The mean abundance in Nayband Bay which is multi-ecosystem habitat was 28.47 larvae under 10 m2 of sea surface of and diversity was 1.76 and the dominated families were: Clupeidae, Sphyraenidae, lutjanidae; this area included in several habitats such as: Creek, Estuary, Mangrove forest that it causes of diversity. But increased the sea current from September and the abundance of fish larvae decreased (Rabbaniha, 1998). The mean abundance and diversity of fish larvae the Ziarat to Asaloe (Southern Creek of Busher City) were 43.67 larvae under 10 m2 of sea surface and 1.1, consecutively and the dominated families were: Gobiidae, Engraulididae and Clupeidae (Owfi and Mohamadnejad, 2000). The mean abundance and diversity of central Busher creek fish larvae were 30.23 (N/10 m2) and 1.06, consecutively and the dominated families were: Gobiidae, Sillaginidae and Clupeidae (Owfi and Bakhtiary, 1999), which main ecosystems of this area is creek and estuary. The mean abundance and diversity of fish larvae from the creek-estuary Busher to Genave (Northern part of coastal waters Busher ) were 7.87 larvae under 10 m2 of sea surface and 0.7, consecutively and the dominated families were: Gobiidae, Clupeidae, Sillaginidae, Sparidae (Rabbaniha, 2002). Comparing of the mean abundance between these areas, it is clearly that the most abundance is in central creeks of Busher, because the creeks of this area are sheltered creeks (pond shape and deep canal creeks). Also, the abundance of fish larvae in Khark and Kharko Islands is more than northern creeks of Busher, because the most of stations in Northern creeks of Busher is located in open sea and they have not any shelter area. Due to phenomena, it seems that the fish larvae move with currents.

Finally, the habitat diversity of Khark and Kharko, is one of the main reasons for species diversity of fish larvae, the coralline fish larvae as same as Sphyraenidae, Lutjanidae, Blenniidae, Atherinidae, Tripterygiidae are percents.

The mean abundance and diversity of coastal waters Khozestan Province (Northern part of Persian Gulf) were 59.11 larvae under 10 m2 of sea surface and 0.78, consecutively and Gobiidae, Clupeidae, Engraulididae dominated fish larvae family and so Leiognathidae and Sciaenidae reported in some stations. Creek is main habitat of Khozestan Province.

Nellen (1973) collected larval fishes in 71 net tows at 65 stations off the Iranian side of the Persian Gulf in 2 week period (31 March-14 April 1965) and used 500 μm mesh. The predominant fish larvae in Persian Gulf were Pomadasyidae, Clupeidae, Gobiidae and Apogonidae.

Houde et al. (1986) collected fish larvae in Kuwait water and two cruises, Saudi Arabia (Southern part of the Persian Gulf) from September 1979 to August 1980. The mean abundance was 71 m2 and dominant families were Engraulididae, Gobiidae and Clupeidae.

According e to the result, The pick of fish larvae abundance family were estimated in two main pick of fish larvae abundance; in fall and higher than in spring to early summer that it has overlapping with results of others study of ichthyoplankton in the Persian Gulf.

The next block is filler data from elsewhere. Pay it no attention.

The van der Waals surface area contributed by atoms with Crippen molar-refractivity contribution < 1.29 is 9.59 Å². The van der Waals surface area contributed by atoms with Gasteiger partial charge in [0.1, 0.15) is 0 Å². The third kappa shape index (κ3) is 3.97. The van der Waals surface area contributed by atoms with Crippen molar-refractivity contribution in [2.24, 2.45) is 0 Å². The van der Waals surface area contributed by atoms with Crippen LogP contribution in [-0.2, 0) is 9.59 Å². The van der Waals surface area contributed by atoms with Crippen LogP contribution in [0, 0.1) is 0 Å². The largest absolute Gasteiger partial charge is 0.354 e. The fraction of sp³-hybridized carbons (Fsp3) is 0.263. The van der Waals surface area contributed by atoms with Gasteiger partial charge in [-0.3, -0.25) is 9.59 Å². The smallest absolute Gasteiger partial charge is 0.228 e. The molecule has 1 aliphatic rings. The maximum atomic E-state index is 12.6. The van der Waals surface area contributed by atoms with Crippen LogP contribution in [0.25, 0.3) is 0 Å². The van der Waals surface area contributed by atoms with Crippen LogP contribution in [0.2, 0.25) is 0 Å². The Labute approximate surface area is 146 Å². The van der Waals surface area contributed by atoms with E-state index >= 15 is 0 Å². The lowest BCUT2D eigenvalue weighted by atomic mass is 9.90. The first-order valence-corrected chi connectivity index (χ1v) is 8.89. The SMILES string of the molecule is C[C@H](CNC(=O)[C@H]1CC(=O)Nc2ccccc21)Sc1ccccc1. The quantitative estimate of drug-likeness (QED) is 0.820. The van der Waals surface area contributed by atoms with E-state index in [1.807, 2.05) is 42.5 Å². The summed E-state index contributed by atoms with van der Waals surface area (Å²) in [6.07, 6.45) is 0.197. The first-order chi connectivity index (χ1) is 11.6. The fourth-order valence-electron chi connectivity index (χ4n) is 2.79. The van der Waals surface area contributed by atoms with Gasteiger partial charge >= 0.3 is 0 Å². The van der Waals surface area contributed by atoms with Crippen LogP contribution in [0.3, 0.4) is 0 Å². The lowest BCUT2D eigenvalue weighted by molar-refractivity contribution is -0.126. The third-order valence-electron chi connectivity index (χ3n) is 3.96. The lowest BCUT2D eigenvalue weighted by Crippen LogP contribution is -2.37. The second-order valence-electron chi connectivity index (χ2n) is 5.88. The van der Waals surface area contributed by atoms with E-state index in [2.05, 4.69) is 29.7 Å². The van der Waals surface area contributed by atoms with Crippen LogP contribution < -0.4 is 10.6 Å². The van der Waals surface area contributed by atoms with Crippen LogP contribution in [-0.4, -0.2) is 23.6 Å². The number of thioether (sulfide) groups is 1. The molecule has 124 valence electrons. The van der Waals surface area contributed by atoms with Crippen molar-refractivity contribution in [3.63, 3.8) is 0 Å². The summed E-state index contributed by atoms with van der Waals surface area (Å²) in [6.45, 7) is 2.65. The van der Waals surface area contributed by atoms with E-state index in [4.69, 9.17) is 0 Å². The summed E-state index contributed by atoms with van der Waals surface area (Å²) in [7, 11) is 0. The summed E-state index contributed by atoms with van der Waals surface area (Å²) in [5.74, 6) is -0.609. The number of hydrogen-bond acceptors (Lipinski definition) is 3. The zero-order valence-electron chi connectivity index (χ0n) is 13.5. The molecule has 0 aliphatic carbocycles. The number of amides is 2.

CONCLUSION

Khark and Kharko Islands are habituate with the fringing coral that cause increased ichthyoplankton diversity in this area and 22 coralline fish family identified in this research that in some cases they were first record from area.

The main pick of abundance fish larvae was in spring that it was correlation with increase productivity in area and this result as same of another study.

ACKNOWLEDGMENTS

I wish to thanks Dr. Tom Trnski (Auckland Museum), Dr. Jeffry Lies (Australian Museum, Sydney, Australia), Dr. M. Thangaraja (Kuwait Institute for Scientific Research) and Dr. Benjamin C. Victor (University of California) for their help in confirm of identification and of fish larvae and also, expert colleagues of Iranian Fisheries Research Center of Bushehr for their cooperative in cruise sampling and laboratory surveys.

REFERENCES

1:  Balon, E.K., 1985. The Theory of Saltatory Ontogeny and Life History. In: Early Life Histories of Fishes, Balon, E.K. (Ed.). Dr. W. Junk Publishers, Boston, pp: 13-30

2:  Dehgan, S., 2001. Study on diversity and abundance of Ichthyoplankton in the Coastal waters of Khozestan. Iranian Fisheries Research Organization, Iran. National Report of IFRO Research Project.

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7:  Nellen, W., 1973. Kind and Abundance of Fish Larvae in the Arabian Sea and the Persian Gulf (The biology of the Indian Ocean). Springer-Verlag, London, UK., ISBN: 0-387-06004-9

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12:  Smith, P.E. and S.L. Richardson, 1977. Standard Techniques for Pelagic Fish Eggs and Larvae Survey. FAO, Rome, ISBN: 92-5-100515-X

13:  Ebrahimi, M. and F. Saraji, 2008. Hydrology and hydrobiology of hormozgan waters. Iranian Fisheries Research Organization, Iran. National Report of IFRO Research Project.

14:  KISR, 2003. Systematic analysis of the ichtyoplankton along the koetian coast. University of Perpignan. Primary Reporte.

15:  Mortezavi, M. and F. Saraji, 2008. Study on diversity of bandar lenge artificial reef (Hormozgan province). Iranian Fisheries Research Organization, Iran. National Report of IFRO Research Project.